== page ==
FROM THE ARCHIVE: NICOLAS MALLEVILLE, FALL 2009
We’ve been around awhile now, and we know a lot of our readers might not have had the opportunity to experience our earlier issues. So we wanted to give you the chance to discover one of our favorite stories from our archive every Friday. Some of them feature actors, musicians, or artists who eventually made it big, talents we are proud to have tapped early in their careers. Some have brilliant writing, and some have beautiful photography. Some have both. But all of them are so great we thought they deserved a second chance. This week we present Magnus Berger’s personal Fall 2009 profile of hotelier Nicolas Malleville, owner of the Coqui Coqui chain of hotels in Mexico. If you haven’t planned your summer getaway yet, this might just inspire you.
HOTELIER NICOLAS MALLEVILLE LEFT BEHIND THE BIG CITY TO LIVE THE DREAM ON THE YUCATÁN PENINSULA, AND HIS COQUI COQUI SERIES OF PROPERTIES HAS DEFINED AN UNDERSTATED LUXURY. NOW HE’S BRINGING IT TO NEW TERRITORIES.
When you meet Nicolas Malleville, there are a few things that strike you—he has a charming Argentine accent and great style, and he is very handsome. Born in Adelia María, Argentina, he always dreamed of combining travel with his other passions: landscaping, interior design, and things that smell good. After spending many inspiring years traveling for work and fun, he decided to settle down on Mexico’s Yucatán peninsula, where he would buy his first piece of land, on the beach in Tulum. The idea was simple: to create a nice life in a beautiful place. In 2003, Nicolas opened the doors of the Coqui Coqui day spa, which eventually turned into a hotel, which eventually developed into a highly sought-after line of perfumes, oils, and scented candles.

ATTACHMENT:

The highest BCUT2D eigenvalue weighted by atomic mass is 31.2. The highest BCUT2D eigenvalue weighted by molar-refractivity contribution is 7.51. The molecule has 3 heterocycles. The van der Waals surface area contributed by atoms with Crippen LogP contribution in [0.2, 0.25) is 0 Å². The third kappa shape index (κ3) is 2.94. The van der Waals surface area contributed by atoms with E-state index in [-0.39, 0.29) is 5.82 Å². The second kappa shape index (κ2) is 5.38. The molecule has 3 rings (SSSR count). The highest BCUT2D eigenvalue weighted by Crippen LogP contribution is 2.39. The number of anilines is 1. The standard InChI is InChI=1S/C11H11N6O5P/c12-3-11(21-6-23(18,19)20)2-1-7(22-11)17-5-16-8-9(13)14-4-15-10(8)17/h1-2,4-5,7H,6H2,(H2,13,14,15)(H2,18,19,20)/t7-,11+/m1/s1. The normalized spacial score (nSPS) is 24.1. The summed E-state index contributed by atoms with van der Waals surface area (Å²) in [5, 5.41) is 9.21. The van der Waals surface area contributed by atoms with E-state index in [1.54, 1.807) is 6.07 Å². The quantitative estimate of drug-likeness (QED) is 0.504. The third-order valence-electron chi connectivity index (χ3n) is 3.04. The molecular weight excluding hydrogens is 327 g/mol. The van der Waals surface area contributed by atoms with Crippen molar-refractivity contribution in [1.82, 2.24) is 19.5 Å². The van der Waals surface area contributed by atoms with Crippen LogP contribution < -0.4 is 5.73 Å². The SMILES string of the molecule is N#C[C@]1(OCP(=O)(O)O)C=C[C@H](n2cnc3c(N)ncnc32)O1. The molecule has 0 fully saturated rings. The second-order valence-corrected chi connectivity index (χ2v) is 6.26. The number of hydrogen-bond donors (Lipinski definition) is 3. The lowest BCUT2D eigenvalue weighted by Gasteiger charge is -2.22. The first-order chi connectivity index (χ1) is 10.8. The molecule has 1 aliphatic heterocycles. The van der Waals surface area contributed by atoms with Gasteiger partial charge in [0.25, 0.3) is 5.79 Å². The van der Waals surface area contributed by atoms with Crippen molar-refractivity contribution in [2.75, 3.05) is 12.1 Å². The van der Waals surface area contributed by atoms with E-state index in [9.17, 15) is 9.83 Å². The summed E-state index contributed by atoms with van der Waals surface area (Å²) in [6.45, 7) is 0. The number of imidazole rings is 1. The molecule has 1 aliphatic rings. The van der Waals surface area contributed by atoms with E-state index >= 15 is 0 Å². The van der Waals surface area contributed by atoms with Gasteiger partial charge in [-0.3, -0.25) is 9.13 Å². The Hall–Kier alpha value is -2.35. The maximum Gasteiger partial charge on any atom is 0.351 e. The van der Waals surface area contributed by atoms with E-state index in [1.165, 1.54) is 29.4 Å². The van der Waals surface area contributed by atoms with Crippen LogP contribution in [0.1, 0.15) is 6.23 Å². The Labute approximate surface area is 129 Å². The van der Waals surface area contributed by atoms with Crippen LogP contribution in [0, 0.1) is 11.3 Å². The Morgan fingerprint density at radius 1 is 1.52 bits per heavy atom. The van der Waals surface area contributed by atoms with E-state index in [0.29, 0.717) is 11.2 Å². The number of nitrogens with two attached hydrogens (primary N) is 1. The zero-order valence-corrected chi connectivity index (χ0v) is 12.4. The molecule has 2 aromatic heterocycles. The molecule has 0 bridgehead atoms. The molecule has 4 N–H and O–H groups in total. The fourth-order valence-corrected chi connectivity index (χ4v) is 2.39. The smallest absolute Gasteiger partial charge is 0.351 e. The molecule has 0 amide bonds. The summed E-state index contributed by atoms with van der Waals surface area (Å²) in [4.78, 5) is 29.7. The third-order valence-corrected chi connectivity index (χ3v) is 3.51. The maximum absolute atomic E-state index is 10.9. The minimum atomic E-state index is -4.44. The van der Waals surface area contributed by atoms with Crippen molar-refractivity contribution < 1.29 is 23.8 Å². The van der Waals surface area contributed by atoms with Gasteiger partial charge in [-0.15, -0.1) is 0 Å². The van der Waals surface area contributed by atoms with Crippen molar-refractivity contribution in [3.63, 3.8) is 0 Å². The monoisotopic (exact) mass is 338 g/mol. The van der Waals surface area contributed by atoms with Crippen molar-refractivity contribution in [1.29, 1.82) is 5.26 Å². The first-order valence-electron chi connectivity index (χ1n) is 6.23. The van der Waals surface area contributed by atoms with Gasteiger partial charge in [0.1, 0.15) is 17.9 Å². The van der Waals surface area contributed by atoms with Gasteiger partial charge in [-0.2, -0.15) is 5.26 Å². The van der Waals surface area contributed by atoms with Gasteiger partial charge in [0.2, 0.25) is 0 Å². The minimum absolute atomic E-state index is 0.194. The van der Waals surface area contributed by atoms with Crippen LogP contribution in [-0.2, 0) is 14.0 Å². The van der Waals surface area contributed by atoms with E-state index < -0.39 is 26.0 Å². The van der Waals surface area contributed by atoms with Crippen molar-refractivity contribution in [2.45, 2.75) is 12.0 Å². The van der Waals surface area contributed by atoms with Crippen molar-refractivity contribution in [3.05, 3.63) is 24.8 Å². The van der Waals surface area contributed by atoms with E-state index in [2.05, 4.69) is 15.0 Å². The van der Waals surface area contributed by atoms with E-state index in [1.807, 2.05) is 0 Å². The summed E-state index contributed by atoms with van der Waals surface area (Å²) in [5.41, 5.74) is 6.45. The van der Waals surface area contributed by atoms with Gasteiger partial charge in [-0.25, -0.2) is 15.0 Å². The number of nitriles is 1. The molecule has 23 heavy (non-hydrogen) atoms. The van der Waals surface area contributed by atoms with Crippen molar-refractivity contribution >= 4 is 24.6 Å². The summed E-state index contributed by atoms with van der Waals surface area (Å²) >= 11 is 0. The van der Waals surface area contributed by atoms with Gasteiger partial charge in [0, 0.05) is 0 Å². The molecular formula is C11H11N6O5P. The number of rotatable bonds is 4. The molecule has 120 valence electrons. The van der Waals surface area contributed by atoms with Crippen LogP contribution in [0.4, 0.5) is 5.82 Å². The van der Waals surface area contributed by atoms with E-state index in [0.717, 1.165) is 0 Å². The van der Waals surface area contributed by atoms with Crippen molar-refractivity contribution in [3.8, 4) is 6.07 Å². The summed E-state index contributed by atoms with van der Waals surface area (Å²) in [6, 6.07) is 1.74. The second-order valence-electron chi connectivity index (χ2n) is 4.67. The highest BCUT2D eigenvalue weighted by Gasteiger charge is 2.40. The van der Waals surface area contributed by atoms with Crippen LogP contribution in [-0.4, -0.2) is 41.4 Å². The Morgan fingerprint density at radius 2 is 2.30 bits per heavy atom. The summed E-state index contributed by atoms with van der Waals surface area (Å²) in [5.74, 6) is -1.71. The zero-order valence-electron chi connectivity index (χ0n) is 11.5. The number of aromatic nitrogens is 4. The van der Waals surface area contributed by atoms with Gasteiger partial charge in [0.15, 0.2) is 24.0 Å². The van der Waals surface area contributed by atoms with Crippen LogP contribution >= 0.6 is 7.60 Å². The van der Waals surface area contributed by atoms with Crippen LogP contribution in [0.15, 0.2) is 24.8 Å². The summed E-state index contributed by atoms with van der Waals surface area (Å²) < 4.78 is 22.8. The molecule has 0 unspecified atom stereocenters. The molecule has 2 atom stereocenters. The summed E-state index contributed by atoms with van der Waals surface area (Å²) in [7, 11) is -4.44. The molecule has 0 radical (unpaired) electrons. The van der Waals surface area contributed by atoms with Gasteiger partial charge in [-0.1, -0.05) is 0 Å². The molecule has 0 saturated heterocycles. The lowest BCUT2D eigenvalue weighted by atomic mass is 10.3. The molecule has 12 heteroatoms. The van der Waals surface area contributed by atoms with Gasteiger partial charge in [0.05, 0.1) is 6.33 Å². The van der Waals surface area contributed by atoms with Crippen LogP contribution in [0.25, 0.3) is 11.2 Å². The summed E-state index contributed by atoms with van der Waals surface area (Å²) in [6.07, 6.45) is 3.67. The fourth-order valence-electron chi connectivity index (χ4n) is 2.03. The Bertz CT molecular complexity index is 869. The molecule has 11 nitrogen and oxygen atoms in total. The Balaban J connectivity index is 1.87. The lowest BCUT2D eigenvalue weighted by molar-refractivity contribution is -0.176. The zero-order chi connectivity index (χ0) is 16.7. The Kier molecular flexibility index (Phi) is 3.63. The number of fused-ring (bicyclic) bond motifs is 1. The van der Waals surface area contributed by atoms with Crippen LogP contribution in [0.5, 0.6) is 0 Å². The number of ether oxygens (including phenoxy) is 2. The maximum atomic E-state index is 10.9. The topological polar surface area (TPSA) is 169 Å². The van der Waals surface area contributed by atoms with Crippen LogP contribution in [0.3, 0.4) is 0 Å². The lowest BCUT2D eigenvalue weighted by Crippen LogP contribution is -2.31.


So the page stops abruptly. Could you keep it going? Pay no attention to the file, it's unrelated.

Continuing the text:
Each time I go to Tulum, Coba, or Valladolid to visit Nicolas, there is the feeling of leaving everything behind. When I first went, there was no electricity in the rooms, just candles—which was great once you got used to it. Now they actually have cell phone reception, because “the Americans were complaining so much.” The Coqui Coqui location in Tulum is literally on the ocean, executed in rustic simplicity, but with great taste. With only five rooms, the hotel feels exclusive and intimate. “The scale is key to achieving what we want,” Nicolas says. “If we went a little bit bigger, a lot of this would be lost, maybe not in the treatment of the spa, but in the overall experience, in the sense that every room is different and everything is handmade. It’s more the feeling of something private and residential, but with the amenities of a hotel.”
I met Nicolas for the first time in the early 2000s, a while before he acquired the land in Tulum. He was so determined, and the message he wanted to convey was so clear. He knew it would take a long time to get there, but the idea was already in place: two hotels with spas and a perfumerie with a line of homemade fragrances and spa products. He now lives with his Italian girlfriend, Francesca Bonato, in Valladolid just down the street from his perfumerie, where they use indigenous plants like agave, plumeria flowers, and eucalyptus to make their own perfumes, massage oils, and candles.
He is now about to open a retreat in the jungle of Coba, and two new locations—one in Grimaldi, Italy, on the French border, and another in Córdoba, Argentina—will give Nicolas the chance to travel even further. But the philosophy remains the same. “It’s the Coqui Coqui interpretation of the local tradition and culture. It’s not meant to preserve history or culture like a museum. It’s about taking local elements, and, with the eye of a foreigner, coming up with something new.” Like the hanging bridge between the two pyramid-like structures in Coba, which feels more Indiana Jones than ancient Mayan, but adds a playful element nonetheless. “In the end it comes back to the basic idea of a good life, and if you do it Coqui Coqui–style, you eat well, sleep well, and smell good.”